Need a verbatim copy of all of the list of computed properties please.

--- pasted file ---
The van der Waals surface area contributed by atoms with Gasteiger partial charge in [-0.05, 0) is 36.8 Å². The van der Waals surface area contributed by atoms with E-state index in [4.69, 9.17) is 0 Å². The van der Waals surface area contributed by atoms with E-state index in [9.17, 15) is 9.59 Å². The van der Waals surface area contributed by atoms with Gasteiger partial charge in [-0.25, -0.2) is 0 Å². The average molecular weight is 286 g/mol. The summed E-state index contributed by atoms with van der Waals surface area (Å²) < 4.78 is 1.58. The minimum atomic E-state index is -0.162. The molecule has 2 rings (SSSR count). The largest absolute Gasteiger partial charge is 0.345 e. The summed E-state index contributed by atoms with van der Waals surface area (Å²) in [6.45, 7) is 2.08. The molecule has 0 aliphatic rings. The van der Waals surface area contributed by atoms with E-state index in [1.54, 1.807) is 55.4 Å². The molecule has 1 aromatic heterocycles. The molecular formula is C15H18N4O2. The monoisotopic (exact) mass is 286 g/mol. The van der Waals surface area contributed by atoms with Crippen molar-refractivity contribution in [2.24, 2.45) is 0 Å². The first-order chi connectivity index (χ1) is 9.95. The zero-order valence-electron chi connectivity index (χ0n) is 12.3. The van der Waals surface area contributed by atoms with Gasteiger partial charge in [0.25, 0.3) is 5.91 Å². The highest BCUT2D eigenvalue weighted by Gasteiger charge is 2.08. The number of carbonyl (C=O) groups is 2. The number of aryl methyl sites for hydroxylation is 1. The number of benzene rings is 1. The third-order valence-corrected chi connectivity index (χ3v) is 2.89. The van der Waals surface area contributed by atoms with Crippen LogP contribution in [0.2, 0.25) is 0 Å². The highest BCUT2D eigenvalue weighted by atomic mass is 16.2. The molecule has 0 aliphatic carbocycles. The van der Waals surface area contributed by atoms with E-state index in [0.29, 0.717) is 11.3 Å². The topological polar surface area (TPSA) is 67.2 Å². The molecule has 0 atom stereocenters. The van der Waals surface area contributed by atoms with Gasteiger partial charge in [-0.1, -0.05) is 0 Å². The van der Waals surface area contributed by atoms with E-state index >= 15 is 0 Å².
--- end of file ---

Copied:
The van der Waals surface area contributed by atoms with Gasteiger partial charge in [-0.05, 0) is 36.8 Å². The van der Waals surface area contributed by atoms with E-state index in [4.69, 9.17) is 0 Å². The van der Waals surface area contributed by atoms with E-state index in [9.17, 15) is 9.59 Å². The van der Waals surface area contributed by atoms with Gasteiger partial charge in [-0.25, -0.2) is 0 Å². The average molecular weight is 286 g/mol. The summed E-state index contributed by atoms with van der Waals surface area (Å²) < 4.78 is 1.58. The minimum atomic E-state index is -0.162. The molecule has 2 rings (SSSR count). The largest absolute Gasteiger partial charge is 0.345 e. The summed E-state index contributed by atoms with van der Waals surface area (Å²) in [6.45, 7) is 2.08. The molecule has 0 aliphatic rings. The van der Waals surface area contributed by atoms with E-state index in [1.54, 1.807) is 55.4 Å². The molecule has 1 aromatic heterocycles. The molecular formula is C15H18N4O2. The monoisotopic (exact) mass is 286 g/mol. The van der Waals surface area contributed by atoms with Crippen molar-refractivity contribution in [2.24, 2.45) is 0 Å². The first-order chi connectivity index (χ1) is 9.95. The zero-order valence-electron chi connectivity index (χ0n) is 12.3. The van der Waals surface area contributed by atoms with Gasteiger partial charge in [0.25, 0.3) is 5.91 Å². The highest BCUT2D eigenvalue weighted by Gasteiger charge is 2.08. The number of carbonyl (C=O) groups is 2. The number of aryl methyl sites for hydroxylation is 1. The number of benzene rings is 1. The third-order valence-corrected chi connectivity index (χ3v) is 2.89. The van der Waals surface area contributed by atoms with Crippen LogP contribution in [0.2, 0.25) is 0 Å². The highest BCUT2D eigenvalue weighted by atomic mass is 16.2. The molecule has 0 aliphatic carbocycles. The van der Waals surface area contributed by atoms with E-state index in [0.29, 0.717) is 11.3 Å². The topological polar surface area (TPSA) is 67.2 Å². The molecule has 0 atom stereocenters. The van der Waals surface area contributed by atoms with Gasteiger partial charge in [-0.1, -0.05) is 0 Å². The van der Waals surface area contributed by atoms with E-state index >= 15 is 0 Å².